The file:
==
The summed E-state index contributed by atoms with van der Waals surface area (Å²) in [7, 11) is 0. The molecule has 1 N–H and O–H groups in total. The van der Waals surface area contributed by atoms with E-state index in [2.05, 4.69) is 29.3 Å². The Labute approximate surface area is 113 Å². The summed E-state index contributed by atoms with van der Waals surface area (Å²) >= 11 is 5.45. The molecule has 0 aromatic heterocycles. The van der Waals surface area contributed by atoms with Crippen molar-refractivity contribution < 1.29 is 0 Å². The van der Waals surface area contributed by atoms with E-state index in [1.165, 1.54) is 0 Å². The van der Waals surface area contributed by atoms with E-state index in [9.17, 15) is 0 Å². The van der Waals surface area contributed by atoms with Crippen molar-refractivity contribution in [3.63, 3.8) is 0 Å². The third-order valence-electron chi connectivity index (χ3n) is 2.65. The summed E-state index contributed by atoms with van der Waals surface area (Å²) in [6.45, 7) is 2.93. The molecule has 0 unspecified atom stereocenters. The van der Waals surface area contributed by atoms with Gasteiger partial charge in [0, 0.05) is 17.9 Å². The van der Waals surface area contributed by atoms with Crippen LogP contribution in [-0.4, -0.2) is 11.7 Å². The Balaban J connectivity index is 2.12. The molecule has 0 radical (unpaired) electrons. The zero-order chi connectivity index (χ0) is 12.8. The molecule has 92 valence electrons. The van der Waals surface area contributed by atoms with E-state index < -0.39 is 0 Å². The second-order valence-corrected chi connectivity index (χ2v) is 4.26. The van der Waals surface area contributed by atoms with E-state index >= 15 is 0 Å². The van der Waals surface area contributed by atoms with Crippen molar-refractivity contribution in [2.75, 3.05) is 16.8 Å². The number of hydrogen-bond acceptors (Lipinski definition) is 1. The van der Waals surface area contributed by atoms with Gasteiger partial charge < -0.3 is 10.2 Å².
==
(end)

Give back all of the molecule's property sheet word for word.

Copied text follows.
The summed E-state index contributed by atoms with van der Waals surface area (Å²) in [7, 11) is 0. The molecule has 1 N–H and O–H groups in total. The van der Waals surface area contributed by atoms with E-state index in [2.05, 4.69) is 29.3 Å². The Labute approximate surface area is 113 Å². The summed E-state index contributed by atoms with van der Waals surface area (Å²) >= 11 is 5.45. The molecule has 0 aromatic heterocycles. The van der Waals surface area contributed by atoms with Crippen molar-refractivity contribution < 1.29 is 0 Å². The van der Waals surface area contributed by atoms with E-state index in [1.165, 1.54) is 0 Å². The van der Waals surface area contributed by atoms with E-state index in [9.17, 15) is 0 Å². The van der Waals surface area contributed by atoms with Crippen molar-refractivity contribution in [3.63, 3.8) is 0 Å². The third-order valence-electron chi connectivity index (χ3n) is 2.65. The summed E-state index contributed by atoms with van der Waals surface area (Å²) in [6.45, 7) is 2.93. The molecule has 0 unspecified atom stereocenters. The van der Waals surface area contributed by atoms with Gasteiger partial charge in [0, 0.05) is 17.9 Å². The van der Waals surface area contributed by atoms with Crippen LogP contribution in [-0.4, -0.2) is 11.7 Å². The Balaban J connectivity index is 2.12. The molecule has 0 radical (unpaired) electrons. The zero-order chi connectivity index (χ0) is 12.8. The molecule has 92 valence electrons. The van der Waals surface area contributed by atoms with E-state index < -0.39 is 0 Å². The second-order valence-corrected chi connectivity index (χ2v) is 4.26. The van der Waals surface area contributed by atoms with E-state index >= 15 is 0 Å². The van der Waals surface area contributed by atoms with Crippen molar-refractivity contribution in [2.75, 3.05) is 16.8 Å². The number of hydrogen-bond acceptors (Lipinski definition) is 1. The van der Waals surface area contributed by atoms with Gasteiger partial charge < -0.3 is 10.2 Å².